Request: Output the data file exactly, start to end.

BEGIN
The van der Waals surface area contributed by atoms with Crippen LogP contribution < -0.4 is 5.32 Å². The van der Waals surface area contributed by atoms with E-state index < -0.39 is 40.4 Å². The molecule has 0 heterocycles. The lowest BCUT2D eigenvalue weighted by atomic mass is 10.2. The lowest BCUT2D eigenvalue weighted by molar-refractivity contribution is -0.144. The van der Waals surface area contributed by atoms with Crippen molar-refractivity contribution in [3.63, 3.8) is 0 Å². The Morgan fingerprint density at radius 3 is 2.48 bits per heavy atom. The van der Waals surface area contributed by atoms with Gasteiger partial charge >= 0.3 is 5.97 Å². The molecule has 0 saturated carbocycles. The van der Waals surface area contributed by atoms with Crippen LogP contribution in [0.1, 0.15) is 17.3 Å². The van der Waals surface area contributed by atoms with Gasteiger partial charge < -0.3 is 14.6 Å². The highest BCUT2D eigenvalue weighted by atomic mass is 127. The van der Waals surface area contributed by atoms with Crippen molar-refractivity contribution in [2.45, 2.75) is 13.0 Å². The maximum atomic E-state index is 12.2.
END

The van der Waals surface area contributed by atoms with Crippen LogP contribution < -0.4 is 5.32 Å². The van der Waals surface area contributed by atoms with E-state index < -0.39 is 40.4 Å². The molecule has 0 heterocycles. The lowest BCUT2D eigenvalue weighted by atomic mass is 10.2. The lowest BCUT2D eigenvalue weighted by molar-refractivity contribution is -0.144. The van der Waals surface area contributed by atoms with Crippen molar-refractivity contribution in [3.63, 3.8) is 0 Å². The Morgan fingerprint density at radius 3 is 2.48 bits per heavy atom. The van der Waals surface area contributed by atoms with Gasteiger partial charge >= 0.3 is 5.97 Å². The molecule has 0 saturated carbocycles. The van der Waals surface area contributed by atoms with Crippen LogP contribution in [0.1, 0.15) is 17.3 Å². The van der Waals surface area contributed by atoms with Gasteiger partial charge < -0.3 is 14.6 Å². The highest BCUT2D eigenvalue weighted by atomic mass is 127. The van der Waals surface area contributed by atoms with Crippen molar-refractivity contribution in [2.45, 2.75) is 13.0 Å². The maximum atomic E-state index is 12.2.